Tampering with the status of a proud people's language - such as that spoken in Soviet Georgia - can sometimes prove too much even for a powerful central authority like the Kremlin.

The Soviet leadership discovered this anew last week when its plans to eliminate Georgian as the official language of the multi-national republic ran into stiff and potentially dangerous opposition. In an unusual reversal, the authorities backed down and restored the designation of Georgian as the republic's official language in its new constitution.

The same thing happened in Soviet Armenia, where Armenian was recently restored to that republic's new constitution in the face of similar protests.

It is no accident that the Georgians and Armenians have made an issue of their languages: as these proud peoples of the Caucasus mountains see it their culture and languages were already highly developed where the Russians, who now run things, were still living in neolithic simplicity, their tribal subsistence darkened further by the absence of a written language.

This sense of cultural superiority and identity, as well as an accompanying worry over ethnic suppression, rings forth in the Georgians' own views on the subject of their language.

"More than once (the Georgian language) has faced danger of complete eradication, of being ousted by the languages of great empires," asserts "the Georgian Language," a book published in 1969 by Tbilisi University in the Georgian capital.

"The Georgian people have for centuries preserved their heritage in fierce battles against enemies, they have preserved it intact to our day through vicissitudes of fortune, as the most cherished symbol of their national individuality," S.V. Dzidziguri wrote in that book.

The book asserts the antiquity of the written Georgian Language, a unique and appealing script of generous loops and curls that has no similarity to the Crillic writing of the Russian language. The book's tone makes clear why the philology department of the university was a strong point of anger for the protests that built through recent weeks and culminated in the march through Tbilisi Friday.

As hundreds and perhaps thousands of students gathered on the steps of the government center, Georgian Communist Party chief Eduard A. Shevardnadze appeared and reportedly shouted in his native Georgian, "My children, my children, what are you doing ?"

"We are not your children!" the demonstrators are said to have shouted back.

Whatever their ire, the notion of a large public demonstration to protest against an official government policy is virtually unheard of in the Soviet Union. No such protest ever occurred in the time of the dictatorship of Josef Stalin and his secret police boss, Lavrenti Beria, both Georgians.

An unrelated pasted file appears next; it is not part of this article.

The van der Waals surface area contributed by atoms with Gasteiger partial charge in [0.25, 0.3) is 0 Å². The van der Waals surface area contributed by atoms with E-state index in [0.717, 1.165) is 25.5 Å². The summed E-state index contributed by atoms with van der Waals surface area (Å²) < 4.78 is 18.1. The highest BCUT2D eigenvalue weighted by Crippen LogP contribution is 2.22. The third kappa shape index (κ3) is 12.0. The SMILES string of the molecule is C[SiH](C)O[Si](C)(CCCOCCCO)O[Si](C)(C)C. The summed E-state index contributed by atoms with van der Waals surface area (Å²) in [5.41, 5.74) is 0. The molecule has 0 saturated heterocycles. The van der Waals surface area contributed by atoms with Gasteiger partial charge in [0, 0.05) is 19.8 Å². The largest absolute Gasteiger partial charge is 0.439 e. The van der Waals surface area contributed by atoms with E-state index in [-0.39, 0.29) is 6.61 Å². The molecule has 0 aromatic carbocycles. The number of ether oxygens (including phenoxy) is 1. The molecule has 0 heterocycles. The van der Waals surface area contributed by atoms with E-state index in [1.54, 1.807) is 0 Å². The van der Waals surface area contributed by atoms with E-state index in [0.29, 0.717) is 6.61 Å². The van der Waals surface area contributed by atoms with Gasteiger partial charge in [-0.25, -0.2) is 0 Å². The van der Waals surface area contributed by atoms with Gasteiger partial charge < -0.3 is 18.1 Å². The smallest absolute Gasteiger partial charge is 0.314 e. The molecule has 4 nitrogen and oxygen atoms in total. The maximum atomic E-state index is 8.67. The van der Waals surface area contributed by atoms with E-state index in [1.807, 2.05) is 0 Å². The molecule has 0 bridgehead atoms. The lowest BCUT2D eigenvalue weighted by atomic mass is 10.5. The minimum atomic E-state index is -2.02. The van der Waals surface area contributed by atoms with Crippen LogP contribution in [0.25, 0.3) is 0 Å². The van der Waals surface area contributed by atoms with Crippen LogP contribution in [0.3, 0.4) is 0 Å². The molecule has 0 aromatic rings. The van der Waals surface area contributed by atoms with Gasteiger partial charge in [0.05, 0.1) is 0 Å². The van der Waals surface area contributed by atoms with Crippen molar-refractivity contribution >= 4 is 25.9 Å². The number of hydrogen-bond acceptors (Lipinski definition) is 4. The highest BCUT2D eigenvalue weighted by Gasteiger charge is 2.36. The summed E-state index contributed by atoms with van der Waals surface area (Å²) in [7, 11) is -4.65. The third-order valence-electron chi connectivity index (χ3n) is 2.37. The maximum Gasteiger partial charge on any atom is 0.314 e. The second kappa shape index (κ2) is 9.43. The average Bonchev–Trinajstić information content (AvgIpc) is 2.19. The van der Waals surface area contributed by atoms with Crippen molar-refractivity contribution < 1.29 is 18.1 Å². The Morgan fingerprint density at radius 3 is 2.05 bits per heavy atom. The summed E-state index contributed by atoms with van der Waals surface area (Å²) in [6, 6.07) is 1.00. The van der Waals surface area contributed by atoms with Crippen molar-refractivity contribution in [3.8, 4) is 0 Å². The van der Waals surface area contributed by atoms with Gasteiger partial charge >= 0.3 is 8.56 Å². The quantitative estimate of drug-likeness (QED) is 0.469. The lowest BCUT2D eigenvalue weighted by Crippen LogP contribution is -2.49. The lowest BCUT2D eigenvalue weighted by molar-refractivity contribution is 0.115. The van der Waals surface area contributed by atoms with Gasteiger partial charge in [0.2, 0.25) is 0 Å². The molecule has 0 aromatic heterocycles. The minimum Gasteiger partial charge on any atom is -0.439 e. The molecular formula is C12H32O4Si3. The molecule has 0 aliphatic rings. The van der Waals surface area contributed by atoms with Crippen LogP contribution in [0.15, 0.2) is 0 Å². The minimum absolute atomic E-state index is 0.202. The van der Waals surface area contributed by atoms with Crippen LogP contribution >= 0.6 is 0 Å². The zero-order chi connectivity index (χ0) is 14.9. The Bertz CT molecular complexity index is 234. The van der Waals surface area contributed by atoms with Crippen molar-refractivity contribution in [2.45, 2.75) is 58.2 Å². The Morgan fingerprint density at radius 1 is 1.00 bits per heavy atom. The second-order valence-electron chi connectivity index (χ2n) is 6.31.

The fact that they occurred posed embarrassing political questions for Shevardnadze, a former Georgian interior minister who boosted to party chiefdom in 1972 by the Kremlin to clean up widespread corruption in the previous leadership of the free-and-easy republic.

Shevardnadze has became known as a ruthless, energetic leader who has warmly embraced the spread of the Russian language in his republic. At 49, he is considered one of the new wave of tough, pragmatic leaders who are getting regional experience before trying to shove their way into the inner circle of the national party, where the average age of politburo members hovers near 70.

Russification of Georgia had indifferent results until the installation of Shevardnadze. While about 70 percent of the Soviet Union's entire population speaks Russian either as a native language or fluent second tongue, only about 20 percent of Georgia's citizens claim to have working command of Russian, according to the 1970 Soviet census.This percentage is about the same as that of Russians living in the republic, where more than 65 percent call themselves Georgians. The proportion of Russian speaker is one of the lowest to be found in any of the 15 major republics.

Shevardnadze has tried twice to press Russian over Georgian. In 1973, the leadership ordered a crash program to require virtually all children to become fluent in Russian as a condition of high school graduation. In 1975, institutes of higher education were in all subjects except those dealing directly with Georgian culture.

But these measures seem only to have sharpened resentments.

Shevardnadze himself was openly criticized for delivery a key speech to the Georgian Party in Russian instead of Georgian.

The Georgian Writers Union has been the scene of bitter tirades against Shevardnadze's policies, and a small group of human rights activists took up the issue as well. This group, including a Georgian nationalist named Zviad Gamsakhurdia, has been silenced by jailings.